What God has joined together.  My cynical self says that most marriages have nothing to do with God, but rather with hormones or money or something.  My other-extreme side says that God has brought everything together.  If that's true, then we are to separate nothing.  Not community.  Not marriage.  Not covenant.  There must be a middle ground and perhaps it is found in the answer to what is God's purpose for our being together, is there a purpose, and are we living that purpose? And the ultimate question, have we really been joined together by God?  Or does something else hold priority in our being together?

Let no one separate.  How have we prepared ourselves for this?  I wonder today how we have prepared people for marriage/commitment (from childhood on).  Does our partner/marriage counseling address our culture's false independence/individualism?  Do we help our children to be self-assured, confident and ready to disagree peacefully?  Can we love another or others who are different than we are? Can our relationships, our community deal with changes in economics in healthy ways?  How have we addressed our competitive ways which are bound to spill over into our relationships? What does friendship mean?  What are we doing about domestic violence on all levels? (October is domestic violence month)  Are we willing to listen to another's struggle in relationship and find ways to teach and nurture understanding and peace?  Can we do that also for our faith community - God certainly had a hand in bringing that together too...





Post-Sermon Reflection
2009-09-27 by David von Schlichten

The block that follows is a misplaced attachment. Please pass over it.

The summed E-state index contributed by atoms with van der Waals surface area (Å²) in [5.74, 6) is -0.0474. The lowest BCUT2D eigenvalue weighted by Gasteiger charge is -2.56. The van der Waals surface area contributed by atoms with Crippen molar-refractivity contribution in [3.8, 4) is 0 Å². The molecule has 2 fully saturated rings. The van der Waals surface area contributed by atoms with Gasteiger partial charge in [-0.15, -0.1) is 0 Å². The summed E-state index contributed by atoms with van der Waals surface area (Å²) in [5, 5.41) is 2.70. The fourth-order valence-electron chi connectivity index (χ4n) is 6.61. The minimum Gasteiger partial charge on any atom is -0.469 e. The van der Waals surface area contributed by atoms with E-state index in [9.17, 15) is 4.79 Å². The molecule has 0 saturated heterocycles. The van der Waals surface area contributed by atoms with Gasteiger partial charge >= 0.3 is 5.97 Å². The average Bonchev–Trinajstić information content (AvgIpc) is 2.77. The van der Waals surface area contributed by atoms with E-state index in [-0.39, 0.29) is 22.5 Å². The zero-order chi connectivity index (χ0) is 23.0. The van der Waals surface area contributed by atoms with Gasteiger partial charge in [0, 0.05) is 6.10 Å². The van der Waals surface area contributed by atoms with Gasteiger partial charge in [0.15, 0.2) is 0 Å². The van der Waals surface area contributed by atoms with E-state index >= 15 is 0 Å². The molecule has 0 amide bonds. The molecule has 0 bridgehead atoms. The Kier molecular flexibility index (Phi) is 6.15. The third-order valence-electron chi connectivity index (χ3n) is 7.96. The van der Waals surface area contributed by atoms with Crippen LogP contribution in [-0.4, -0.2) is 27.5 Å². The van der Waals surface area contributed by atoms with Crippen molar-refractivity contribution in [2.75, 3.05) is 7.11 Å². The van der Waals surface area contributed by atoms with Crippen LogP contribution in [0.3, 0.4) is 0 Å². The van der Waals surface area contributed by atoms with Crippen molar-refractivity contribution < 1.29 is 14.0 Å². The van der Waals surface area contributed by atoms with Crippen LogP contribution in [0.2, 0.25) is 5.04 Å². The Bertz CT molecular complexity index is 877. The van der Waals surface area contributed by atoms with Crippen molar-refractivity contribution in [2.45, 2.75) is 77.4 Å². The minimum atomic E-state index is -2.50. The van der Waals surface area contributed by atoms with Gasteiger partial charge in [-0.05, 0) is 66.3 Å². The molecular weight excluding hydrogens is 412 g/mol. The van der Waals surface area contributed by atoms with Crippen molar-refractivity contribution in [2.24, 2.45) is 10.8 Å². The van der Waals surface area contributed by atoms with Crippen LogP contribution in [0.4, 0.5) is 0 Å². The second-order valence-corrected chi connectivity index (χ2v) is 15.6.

Today I preached on the gopsel, focusing on the teaching that we are to cut out of our lives whatever causes us to stumble. I went on to proclaim that one attitude that causes us to stumble is that which excludes others from God and the Church. I encouraged people to be more inclusive, including with respect to themselves.

A fifteen year-old parishioner, Alex, told me that she thought the sermon was great. Hallelujah!

How did Sunday go for you?

Yours in Christ,

 David von Schlichten, Lectionary Blog Moderator





"Lectionary Homiletics" Highlight; Rochelle, Stephen; Loving Politicians
2009-09-24 by David von Schlichten

"Preaching the Lesson": In Lectionary Homiletics Alyce McKenzie does an incisive job of helping us to appreciate the context of John's concern about outsiders using Jesus' name. She highlights the absurdity of John's exclusion and the stunning pulchritude of Jesus' inclusive response.

As I think on this passage and its stretching inclusivity, I turn to the homosexuality issue. While many are quick to declare that open gays can never be pastors, Jesus suggests otherwise. Even openly gay people can cast out demons in Jesus' name.

Thank you to Rochelle Stackhouse for her guest blogging and to Stephen Schuette for his usual helpfulness. Their work leads us away from competition among religious groups and toward drawing together to get done the work of the Church. Please scroll down to read their posts, and then add one of your own.

Politicians, Too? I live an hour from Pittsburgh, and our area vibrates with the excitement of the G-20 Summit. I find myself thinking about politicians, and how legions of us are quick to mock them, belittle them, stereotype them.

Is it not true, however, that even they can cast out demons in Jesus' name? Are we not too quick to dehumanize and exclude politicians as corrupt beyond hope? Does not Christ's shocking inclusivity demand that we be more inclusive toward this group that we Americans love to loathe?

Yours in Christ,

David von Schlichten, Lectionary Blog Moderator